For its fifth production of the 2006-2007 Season, co-directors Vincent O’Neill and Brian Cavanagh have chosen to stage the Irish Classical Theatre Company’s second production of Noël Coward’s revenge-of-the wives, Blithe Spirit. The script’s the same but the change of venue from a decade ago (Calumet Arts Café) to the Andrews Theatre—with its special-effects challenged “stage-in-the-square”—has produced extra problems that more traditional spaces solve with wings, scrims and trap doors. For the most part, the production team (headed by Cavanagh in his more customary roles as technical director, set and lighting designer) delivers credible solutions to the conceit of Coward’s characters who are summoned back from the “other side” to prod, punish and provoke the living.
Coward’s brilliant play was born from difficulty. While 1941 London was being blitzed, he and companion Joyce Carey took refuge from the bombing in Port Merion, Wales. As chronicled in the debonair writer’s diary, they spent much of their time “discussing financial troubles, which are considerable. Also discussed play as possible solution. Title Blithe Spirit. Very gay, superficial comedy about a ghost. Feel it may be good.” A week later it was done. On July 2, 1941, with Coward directing and a cast that included Cecil Parker and the legendary Margaret Rutherford as Madame Arcati, the “Improbable Farce in Three Acts” began its storied life at the Picadilly Theatre. The living room tonic to Hitler’s Blitzkrieg has kept the world in stitches—no matter what present day tragedy occurs—ever since.
Country squire and novelist Charles Condomine (Christian Brandjes, who seems quite at home in his loose-fitting smoking jacket and oozes his lines with lecherous charm) has invited semi-professional clairvoyant, Madame Arcati (Josephine Hogan) to a dinner and séance party so as to surreptitiously research a character for his next book (“jargon” and a “few tricks of the trade”). His second wife, Ruth (Kristen Tripp Kelley: hopefully her timing and pace will improve during the run) seems uncertain of her martini-shaking husband’s unconditional love and fidelity. And with good reason. “If you're trying to compile an inventory of my sex life, I feel it only fair to warn you that you've omitted several episodes. I shall consult my diary and give you a complete list after lunch,” admits Charles during one heated exchange.
To flesh out the dinner table, Dr. Bradman (Gerry Maher) along with his alcohol-intake controller and wife, Violet (Kathleen Betsko Yale captures the tenor, tone and delicious wit in a manner that one hopes will become contagious to her colleagues) join the fray. Food, drink and introductions are served up by the new maid, Edith (Susan Drozd, whose expressions speak hilarious volumes), even as she dashes from pillar to post with a nearly unstoppable frenzy of the damned.
Before you can say “call for the dead,” Elvira—Charles’ seven-years “passed over” first bride rematerializes as the result of Arcati’s contact with her twelve-year-old control, Daphne. Trouble is, only Charles can see her! In this central role, Dawn Woollacott teases and allures her frantically wayward husband most convincingly. Still, had her costume been closer to the called-for gray hue than virginal wedding-dress white, her believability factor might have increased.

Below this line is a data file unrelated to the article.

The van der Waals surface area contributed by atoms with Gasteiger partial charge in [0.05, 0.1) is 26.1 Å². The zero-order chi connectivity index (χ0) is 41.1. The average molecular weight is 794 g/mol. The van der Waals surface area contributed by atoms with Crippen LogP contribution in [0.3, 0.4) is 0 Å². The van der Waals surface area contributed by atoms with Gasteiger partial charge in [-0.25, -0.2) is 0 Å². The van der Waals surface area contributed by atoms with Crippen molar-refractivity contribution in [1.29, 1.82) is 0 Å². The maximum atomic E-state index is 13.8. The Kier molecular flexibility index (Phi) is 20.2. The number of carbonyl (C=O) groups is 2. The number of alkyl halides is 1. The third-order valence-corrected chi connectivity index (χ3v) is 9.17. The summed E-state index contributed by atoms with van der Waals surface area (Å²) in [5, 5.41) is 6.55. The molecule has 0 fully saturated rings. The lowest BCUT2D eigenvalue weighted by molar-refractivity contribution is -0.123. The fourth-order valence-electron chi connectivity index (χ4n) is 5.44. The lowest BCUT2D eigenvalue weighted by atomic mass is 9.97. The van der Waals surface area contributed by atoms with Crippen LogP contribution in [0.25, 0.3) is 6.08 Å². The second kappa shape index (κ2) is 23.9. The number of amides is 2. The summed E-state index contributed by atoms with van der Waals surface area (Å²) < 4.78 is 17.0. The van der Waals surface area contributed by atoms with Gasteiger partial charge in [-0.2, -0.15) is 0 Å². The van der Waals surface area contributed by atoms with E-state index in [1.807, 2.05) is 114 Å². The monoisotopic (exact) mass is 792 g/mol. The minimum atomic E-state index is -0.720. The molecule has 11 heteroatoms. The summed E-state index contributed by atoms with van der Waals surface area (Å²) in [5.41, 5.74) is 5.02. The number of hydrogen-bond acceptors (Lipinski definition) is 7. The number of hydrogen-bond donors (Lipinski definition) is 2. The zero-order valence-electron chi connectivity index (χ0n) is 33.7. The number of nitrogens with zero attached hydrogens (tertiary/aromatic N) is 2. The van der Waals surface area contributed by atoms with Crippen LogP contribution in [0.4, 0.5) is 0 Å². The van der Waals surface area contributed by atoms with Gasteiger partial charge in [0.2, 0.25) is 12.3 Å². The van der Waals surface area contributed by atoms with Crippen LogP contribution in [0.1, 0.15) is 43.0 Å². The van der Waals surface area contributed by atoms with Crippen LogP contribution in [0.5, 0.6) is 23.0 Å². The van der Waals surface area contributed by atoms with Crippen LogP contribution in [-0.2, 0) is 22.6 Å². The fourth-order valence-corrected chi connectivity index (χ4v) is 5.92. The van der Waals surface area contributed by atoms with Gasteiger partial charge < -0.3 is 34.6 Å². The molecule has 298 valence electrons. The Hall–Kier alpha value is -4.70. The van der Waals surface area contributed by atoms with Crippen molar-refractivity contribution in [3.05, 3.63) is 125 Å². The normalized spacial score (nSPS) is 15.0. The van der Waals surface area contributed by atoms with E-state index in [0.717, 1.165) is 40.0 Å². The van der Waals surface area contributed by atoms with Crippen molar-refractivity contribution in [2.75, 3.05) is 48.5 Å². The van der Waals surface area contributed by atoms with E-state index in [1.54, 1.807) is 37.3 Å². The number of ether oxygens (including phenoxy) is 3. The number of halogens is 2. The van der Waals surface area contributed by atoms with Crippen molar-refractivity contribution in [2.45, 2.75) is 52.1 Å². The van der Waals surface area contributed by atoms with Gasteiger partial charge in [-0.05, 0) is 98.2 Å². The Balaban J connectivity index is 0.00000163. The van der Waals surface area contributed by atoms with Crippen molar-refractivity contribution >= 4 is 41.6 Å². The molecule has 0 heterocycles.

The script abounds with visual humour, much of which comes off beautifully (the cigarette and cigar routines amuse with every puff). Yet Kelley’s purposely misdirected stares too often totally avoid the centre of what’s come to her attention and the ICTC’s stage elves swing into view at just the wrong moment during the spirits-are-rattling-the-double-French-doors gag.
All three acts use the same set, in itself a marvel of style and detail. All the more reason to alter the drinks trolley as days pass by—such an easy way of reinforcing the passage of time. Truly the devil’s in the details in a production that demands so much suspension of disbelief if the multi-layered satire is to fire on all cylinders.
It’s a long, wordy show that Broadway union rules have forced other producers to trim. O’Neill/Cavanagh avoid any gutting, but have allowed their talented charges to spurt out their lines so quickly that the subtle, discreet jokes (Charles: I remember her spiritual attractiveness—and her spiritual integrity which was nil … Ruth: You can’t remember something that was nil.) fly by unsavoured, unheard and unlaughed. Madame Arcati’s description of her cycling philosophy could be equally adapted by the cast: “Steady rhythm—that’s what counts. Once you get the knack of it you never look back—on you get and away you go.”
Wise words indeed. If adopted to Coward’s timeless ingredients of sharp bickering and infidelity thwarted passion, Blithe Spirit could engender riots of laughter and oodles of savvy understanding, giving verisimilitude indeed to the show’s recurring song, “Always.” JWR